Before introducing the pay-to-play variant, Jain sought opinions from lawyers around the country as to whether premium fantasy sports would be legal in India. This was important because if fantasy sports wasn’t deemed a game of skill, the premium version would fall under the ambit of betting and gambling, which is illegal in India.

The main law that deals with premium fantasy sports in India is the Public Gambling Act, 1867. The Act, over 150 years old, criminalises gambling in a public forum in India. However, it does distinguish between putting money on a game of skill versus a game of chance. 

Roulette or three-card games such as flush are games of chance. Betting on horse racing has been defined as a game of skill by Indian courts, but the laws vary from state to state. 

The anti-gambling laws of most Indian states exempt games of mere skill. India’s Supreme Court defines “mere skill” to mean preponderance of skill, meaning the skill element should outweigh chance. According to the Supreme Court, games of skill do not amount to gambling and can be considered as commercial activities.

However, in Assam, Odisha, and Telangana, you can’t play a game of skill for money. Premium fantasy sports, therefore, are illegal in these states.

According to the legal opinion that Jain received, Dream11’s fantasy games did have a preponderance of skill. The company then introduced a freemium model in 2012, where users had the option to play for free but could also put in money on their teams if they so wished.

Landmark court judgement

The freemium model ran successfully for Dream11 without any hitches for nearly five years. Then, in 2017, one of Dream11’s users, Varun Gumber, who had lost nearly Rs 50,000 on the platform, decided to take the company to the Punjab and Haryana High Court.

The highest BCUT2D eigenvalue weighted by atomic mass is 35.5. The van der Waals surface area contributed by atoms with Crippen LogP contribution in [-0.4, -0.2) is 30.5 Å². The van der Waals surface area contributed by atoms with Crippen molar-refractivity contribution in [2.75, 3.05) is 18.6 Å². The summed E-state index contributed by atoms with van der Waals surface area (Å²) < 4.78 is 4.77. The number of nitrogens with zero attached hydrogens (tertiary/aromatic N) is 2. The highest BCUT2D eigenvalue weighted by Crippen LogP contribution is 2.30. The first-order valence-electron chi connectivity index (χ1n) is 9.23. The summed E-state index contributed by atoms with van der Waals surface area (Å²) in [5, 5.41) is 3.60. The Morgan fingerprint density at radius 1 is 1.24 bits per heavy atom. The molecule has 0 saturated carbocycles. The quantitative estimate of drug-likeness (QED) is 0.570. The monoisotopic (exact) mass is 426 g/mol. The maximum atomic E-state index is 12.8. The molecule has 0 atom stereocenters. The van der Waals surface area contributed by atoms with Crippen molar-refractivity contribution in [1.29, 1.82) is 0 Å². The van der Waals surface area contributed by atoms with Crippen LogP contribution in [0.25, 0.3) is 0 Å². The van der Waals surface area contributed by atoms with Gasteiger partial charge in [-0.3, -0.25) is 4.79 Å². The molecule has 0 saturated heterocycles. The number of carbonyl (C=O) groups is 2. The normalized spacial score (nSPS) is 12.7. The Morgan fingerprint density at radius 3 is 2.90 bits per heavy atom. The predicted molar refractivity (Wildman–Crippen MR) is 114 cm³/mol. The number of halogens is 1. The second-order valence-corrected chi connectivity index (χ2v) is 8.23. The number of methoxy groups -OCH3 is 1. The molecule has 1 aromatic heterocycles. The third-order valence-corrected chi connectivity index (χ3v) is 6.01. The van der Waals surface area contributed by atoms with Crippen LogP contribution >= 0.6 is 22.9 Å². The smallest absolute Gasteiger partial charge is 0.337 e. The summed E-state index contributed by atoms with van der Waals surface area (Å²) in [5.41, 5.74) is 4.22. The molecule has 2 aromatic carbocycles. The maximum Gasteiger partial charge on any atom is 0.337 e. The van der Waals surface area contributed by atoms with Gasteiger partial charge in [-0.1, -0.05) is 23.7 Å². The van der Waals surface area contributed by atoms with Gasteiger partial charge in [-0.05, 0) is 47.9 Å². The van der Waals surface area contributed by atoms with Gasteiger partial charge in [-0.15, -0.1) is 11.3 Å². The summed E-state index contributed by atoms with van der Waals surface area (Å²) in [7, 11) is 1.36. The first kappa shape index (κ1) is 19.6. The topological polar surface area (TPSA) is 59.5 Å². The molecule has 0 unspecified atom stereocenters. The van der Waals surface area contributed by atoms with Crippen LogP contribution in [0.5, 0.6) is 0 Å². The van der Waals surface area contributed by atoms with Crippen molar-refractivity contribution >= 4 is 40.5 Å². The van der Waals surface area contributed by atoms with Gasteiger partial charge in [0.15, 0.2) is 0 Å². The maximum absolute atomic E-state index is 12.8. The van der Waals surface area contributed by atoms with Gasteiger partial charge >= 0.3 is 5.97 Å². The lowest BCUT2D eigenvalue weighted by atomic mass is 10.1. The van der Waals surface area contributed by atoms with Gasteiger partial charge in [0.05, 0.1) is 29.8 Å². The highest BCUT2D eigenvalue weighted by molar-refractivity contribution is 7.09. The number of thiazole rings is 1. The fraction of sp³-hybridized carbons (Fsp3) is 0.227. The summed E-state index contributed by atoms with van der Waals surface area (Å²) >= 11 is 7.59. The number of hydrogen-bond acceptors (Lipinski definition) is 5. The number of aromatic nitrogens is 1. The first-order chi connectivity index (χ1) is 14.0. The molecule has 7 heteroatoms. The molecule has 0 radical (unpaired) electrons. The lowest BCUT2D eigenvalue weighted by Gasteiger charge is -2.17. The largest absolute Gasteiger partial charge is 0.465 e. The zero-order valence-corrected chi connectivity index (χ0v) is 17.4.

Gumber challenged in his petition that fantasy sports was not a game of skill “and thus they clearly amount to gambling”. However, the Punjab and Haryana High Court observed that Dream11’s users have to acquaint themselves with the “past performance, physical state and form of athletes available for selection” and assess “the relative worth of an athlete and the anticipated statistics arising out of the athlete’s performance” in a real-life match.

“Therefore, the element of skill has a much greater and predominant influence on the outcome of the Dream11 fantasy sports game than any incidental chance,” the court observed, before dismissing Gumber’s petition.

While the court’s judgement was a big win for Dream11, Jain pointed out that it did not amount to a blanket approval of fantasy gaming in India. “The court has only approved Dream11’s game, which has three or four distinctive qualities about it.”

“For one, you have to pick as many players in your team as there are in a real-life match. In cricket, you have to choose at least 11, in kabaddi – seven, and in basketball – five. You can’t just ask users to pick one or two players and call that fantasy sports.”


This was an important point Jain made because fantasy sports is not a regulated industry in India yet. It is self-regulated, by the Indian Federation of Sports Gaming, which was formed in 2017 and is chaired by Jain himself. According to the IFSG website, it has only 17 members right now.